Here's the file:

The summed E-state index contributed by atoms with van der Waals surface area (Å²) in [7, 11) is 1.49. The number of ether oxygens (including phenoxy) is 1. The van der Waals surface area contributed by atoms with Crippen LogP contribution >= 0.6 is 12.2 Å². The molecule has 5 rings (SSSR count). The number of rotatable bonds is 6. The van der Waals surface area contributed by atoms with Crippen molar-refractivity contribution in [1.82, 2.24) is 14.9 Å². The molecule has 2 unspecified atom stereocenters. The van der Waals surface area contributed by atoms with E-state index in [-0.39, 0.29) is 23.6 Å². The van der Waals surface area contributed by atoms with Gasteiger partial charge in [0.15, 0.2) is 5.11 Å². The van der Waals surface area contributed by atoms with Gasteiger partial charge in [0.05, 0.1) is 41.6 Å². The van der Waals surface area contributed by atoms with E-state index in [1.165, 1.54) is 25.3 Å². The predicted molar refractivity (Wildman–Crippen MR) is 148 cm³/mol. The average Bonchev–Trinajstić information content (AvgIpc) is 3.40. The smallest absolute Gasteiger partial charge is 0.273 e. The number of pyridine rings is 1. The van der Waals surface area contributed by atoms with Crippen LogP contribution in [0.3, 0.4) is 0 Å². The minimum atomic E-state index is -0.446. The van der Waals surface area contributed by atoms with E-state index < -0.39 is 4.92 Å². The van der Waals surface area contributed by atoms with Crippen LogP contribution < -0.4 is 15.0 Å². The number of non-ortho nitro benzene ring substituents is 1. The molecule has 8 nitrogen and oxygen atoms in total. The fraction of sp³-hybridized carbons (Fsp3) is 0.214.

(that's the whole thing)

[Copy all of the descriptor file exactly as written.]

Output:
The summed E-state index contributed by atoms with van der Waals surface area (Å²) in [7, 11) is 1.49. The number of ether oxygens (including phenoxy) is 1. The van der Waals surface area contributed by atoms with Crippen LogP contribution >= 0.6 is 12.2 Å². The molecule has 5 rings (SSSR count). The number of rotatable bonds is 6. The van der Waals surface area contributed by atoms with Crippen molar-refractivity contribution in [1.82, 2.24) is 14.9 Å². The molecule has 2 unspecified atom stereocenters. The van der Waals surface area contributed by atoms with E-state index in [-0.39, 0.29) is 23.6 Å². The van der Waals surface area contributed by atoms with Gasteiger partial charge in [0.15, 0.2) is 5.11 Å². The van der Waals surface area contributed by atoms with Gasteiger partial charge in [0.05, 0.1) is 41.6 Å². The van der Waals surface area contributed by atoms with E-state index in [1.165, 1.54) is 25.3 Å². The predicted molar refractivity (Wildman–Crippen MR) is 148 cm³/mol. The average Bonchev–Trinajstić information content (AvgIpc) is 3.40. The smallest absolute Gasteiger partial charge is 0.273 e. The number of pyridine rings is 1. The van der Waals surface area contributed by atoms with Crippen LogP contribution in [0.3, 0.4) is 0 Å². The minimum atomic E-state index is -0.446. The van der Waals surface area contributed by atoms with E-state index < -0.39 is 4.92 Å². The van der Waals surface area contributed by atoms with Crippen LogP contribution < -0.4 is 15.0 Å². The number of non-ortho nitro benzene ring substituents is 1. The molecule has 8 nitrogen and oxygen atoms in total. The fraction of sp³-hybridized carbons (Fsp3) is 0.214.